Traditional Irish Soda Bread Recipe
I visited Ireland a few years ago and I remember a bread baker telling me this as we toured his shop. You can find a thousand recipes for Traditional Irish Soda Bread – the American ones really like to add raisins – but if it varies from these 4 basic ingredients, it’s not the real thing. And you wouldn’t want the fae gettin’ all up in your business about that, now would ye?
The ingredients are simple, and so is the process, but it may not be intuitive. There are some techniques to making soda bread that differ quite a bit from regular white bread. No yeast, for one thing! The rising takes place with bubbles formed by baking soda reacting with buttermilk. Buttermilk is slightly acidic, so adding baking soda to it causes a bubbling reaction in the wet dough. Baking in a hot oven causes the dough to set quickly, locking in those bubbles. And cutting a cross on the top helps the heat penetrate further into the loaf so that the middle doesn’t come out raw. (Be generous with that slicing, it’s not just decorative!)
Soda bread is the perfect accompaniment to my Irish Stew recipe. Try this recipe and see if you don’t notice a big difference!
Authentic Irish Soda Bread
- 4 cups Flour I recommend pastry flour rather than all-purpose. Traditional Irish wheat is soft, and pastry flour will mimic this better.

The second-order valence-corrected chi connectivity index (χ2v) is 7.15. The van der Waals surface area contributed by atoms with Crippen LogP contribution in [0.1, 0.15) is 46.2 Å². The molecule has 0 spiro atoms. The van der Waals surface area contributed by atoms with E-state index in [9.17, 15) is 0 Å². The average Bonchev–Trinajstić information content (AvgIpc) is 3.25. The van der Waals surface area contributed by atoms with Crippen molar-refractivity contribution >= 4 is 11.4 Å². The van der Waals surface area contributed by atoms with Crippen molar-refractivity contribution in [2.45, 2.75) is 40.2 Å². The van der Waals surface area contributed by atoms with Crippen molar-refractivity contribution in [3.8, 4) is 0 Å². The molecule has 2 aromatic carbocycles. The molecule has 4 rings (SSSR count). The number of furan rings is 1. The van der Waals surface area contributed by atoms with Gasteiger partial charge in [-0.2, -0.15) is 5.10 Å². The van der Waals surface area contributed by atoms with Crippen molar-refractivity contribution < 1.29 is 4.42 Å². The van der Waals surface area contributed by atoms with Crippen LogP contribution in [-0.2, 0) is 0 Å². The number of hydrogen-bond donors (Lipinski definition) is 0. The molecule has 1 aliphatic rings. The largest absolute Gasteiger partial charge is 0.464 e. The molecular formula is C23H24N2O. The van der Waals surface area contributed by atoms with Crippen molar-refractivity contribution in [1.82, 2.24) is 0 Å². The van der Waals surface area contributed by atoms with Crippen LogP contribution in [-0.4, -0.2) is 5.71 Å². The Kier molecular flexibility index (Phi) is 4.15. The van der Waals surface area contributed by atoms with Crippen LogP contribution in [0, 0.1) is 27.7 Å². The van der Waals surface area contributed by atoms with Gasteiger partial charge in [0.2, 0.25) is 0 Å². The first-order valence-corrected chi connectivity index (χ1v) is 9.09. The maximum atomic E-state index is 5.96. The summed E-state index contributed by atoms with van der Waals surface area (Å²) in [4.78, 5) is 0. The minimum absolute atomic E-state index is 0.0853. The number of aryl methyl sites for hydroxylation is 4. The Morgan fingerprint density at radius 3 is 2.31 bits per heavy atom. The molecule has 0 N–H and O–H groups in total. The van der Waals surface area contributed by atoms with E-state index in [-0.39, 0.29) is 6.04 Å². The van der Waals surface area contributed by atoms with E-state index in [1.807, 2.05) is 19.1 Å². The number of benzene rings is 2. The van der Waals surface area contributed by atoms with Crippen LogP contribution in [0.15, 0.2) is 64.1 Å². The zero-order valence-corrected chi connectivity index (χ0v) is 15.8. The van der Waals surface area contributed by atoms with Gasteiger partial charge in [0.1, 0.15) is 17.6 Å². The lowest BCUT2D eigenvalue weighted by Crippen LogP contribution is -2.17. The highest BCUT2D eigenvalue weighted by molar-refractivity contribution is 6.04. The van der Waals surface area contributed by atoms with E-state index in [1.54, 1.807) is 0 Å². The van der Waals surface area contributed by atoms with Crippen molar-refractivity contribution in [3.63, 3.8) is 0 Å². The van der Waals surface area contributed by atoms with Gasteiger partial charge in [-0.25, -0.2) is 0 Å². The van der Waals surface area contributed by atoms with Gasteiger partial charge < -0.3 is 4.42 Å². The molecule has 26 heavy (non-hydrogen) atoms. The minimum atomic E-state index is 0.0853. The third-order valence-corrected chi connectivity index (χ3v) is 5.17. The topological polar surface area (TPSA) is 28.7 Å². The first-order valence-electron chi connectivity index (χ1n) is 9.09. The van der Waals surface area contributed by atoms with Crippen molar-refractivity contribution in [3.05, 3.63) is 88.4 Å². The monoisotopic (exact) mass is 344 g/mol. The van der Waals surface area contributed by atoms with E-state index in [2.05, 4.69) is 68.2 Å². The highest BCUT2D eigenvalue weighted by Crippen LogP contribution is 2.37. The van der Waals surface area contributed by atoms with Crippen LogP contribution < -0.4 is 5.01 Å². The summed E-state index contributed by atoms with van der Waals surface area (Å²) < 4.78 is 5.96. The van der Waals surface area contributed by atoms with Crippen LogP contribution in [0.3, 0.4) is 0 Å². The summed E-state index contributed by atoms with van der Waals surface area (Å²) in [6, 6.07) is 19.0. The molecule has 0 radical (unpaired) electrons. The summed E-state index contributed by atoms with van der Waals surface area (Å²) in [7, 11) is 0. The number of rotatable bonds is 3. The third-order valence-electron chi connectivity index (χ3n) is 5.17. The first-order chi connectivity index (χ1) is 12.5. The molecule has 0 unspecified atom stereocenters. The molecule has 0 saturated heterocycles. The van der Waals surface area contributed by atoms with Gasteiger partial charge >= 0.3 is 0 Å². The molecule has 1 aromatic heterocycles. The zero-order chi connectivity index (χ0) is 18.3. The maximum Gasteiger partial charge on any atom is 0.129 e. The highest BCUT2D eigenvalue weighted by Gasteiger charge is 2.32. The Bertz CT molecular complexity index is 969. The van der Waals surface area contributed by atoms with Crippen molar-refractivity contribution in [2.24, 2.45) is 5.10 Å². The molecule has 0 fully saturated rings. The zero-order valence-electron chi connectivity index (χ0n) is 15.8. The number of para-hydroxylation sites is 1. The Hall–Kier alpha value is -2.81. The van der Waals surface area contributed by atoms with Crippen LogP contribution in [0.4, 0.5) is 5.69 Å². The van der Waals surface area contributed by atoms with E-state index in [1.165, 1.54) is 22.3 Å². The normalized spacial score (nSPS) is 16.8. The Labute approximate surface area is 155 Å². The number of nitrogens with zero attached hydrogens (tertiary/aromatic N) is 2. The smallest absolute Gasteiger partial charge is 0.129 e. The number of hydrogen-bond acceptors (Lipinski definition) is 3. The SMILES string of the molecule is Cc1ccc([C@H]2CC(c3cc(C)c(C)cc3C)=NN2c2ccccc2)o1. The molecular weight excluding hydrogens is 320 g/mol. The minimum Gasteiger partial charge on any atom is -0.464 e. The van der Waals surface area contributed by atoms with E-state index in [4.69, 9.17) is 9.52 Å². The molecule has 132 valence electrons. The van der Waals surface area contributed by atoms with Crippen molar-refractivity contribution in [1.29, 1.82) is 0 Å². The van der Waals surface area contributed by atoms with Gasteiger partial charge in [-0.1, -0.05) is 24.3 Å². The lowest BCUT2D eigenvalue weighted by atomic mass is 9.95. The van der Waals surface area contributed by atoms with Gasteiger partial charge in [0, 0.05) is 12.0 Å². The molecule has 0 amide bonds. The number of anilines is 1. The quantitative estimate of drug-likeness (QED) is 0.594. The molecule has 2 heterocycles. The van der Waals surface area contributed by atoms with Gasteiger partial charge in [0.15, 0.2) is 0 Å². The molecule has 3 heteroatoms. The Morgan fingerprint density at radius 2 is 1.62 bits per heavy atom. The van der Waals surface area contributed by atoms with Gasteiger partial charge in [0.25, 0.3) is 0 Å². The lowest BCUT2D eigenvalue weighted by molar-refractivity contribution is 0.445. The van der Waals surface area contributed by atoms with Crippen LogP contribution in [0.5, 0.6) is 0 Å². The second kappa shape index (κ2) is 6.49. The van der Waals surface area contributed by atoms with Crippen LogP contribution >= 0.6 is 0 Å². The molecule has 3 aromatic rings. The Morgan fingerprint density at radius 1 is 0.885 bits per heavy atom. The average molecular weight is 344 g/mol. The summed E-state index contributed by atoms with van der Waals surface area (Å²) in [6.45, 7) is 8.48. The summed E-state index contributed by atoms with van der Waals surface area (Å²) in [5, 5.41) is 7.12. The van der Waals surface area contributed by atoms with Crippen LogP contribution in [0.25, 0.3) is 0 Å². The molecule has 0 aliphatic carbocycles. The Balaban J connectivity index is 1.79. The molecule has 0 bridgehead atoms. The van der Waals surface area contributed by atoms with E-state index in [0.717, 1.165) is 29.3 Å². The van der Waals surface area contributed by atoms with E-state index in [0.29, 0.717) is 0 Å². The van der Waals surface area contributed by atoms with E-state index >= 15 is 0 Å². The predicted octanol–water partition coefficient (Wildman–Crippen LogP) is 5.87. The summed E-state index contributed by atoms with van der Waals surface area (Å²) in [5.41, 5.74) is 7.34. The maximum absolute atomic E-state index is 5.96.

- 1 1/2 tsp Baking soda
- 1 1/2 tsp Salt
- 1 to 1 3/4 cups Buttermilk or sour milk. The liquid required will be determined by the flour choice. If you use whole wheat you’ll need more liquid than the 1 cup.
- Heat oven to 425 degrees F. Cover a baking sheet with parchment paper or a Silpat sheet, or brush the sheet with melted butter or spray with non-stick spray.
- Combine dry ingredients in a large bowl. Gradually stir in 1 cup buttermilk, mixing gently with your fingers until dough is firm enough to be gathered into a ball. If dough crumbles, add more liquid 1 tbsp at a time, just until it holds together. Avoid kneading the bread! The less you handle it, the better!
- Place on a lightly floured board and pat into an 8-inch flattened round loaf. It will look a bit rough. It’s supposed to.
- Place the loaf on baking sheet and slash a 1/2-inch deep “X” into the top of the dough with a sharp knife.
- Bake at 425 degrees F for about 45 minutes, or until the top is golden.
If you need a Silpat sheet, find one here. I use these ALL THE TIME and they will make your baking so much easier.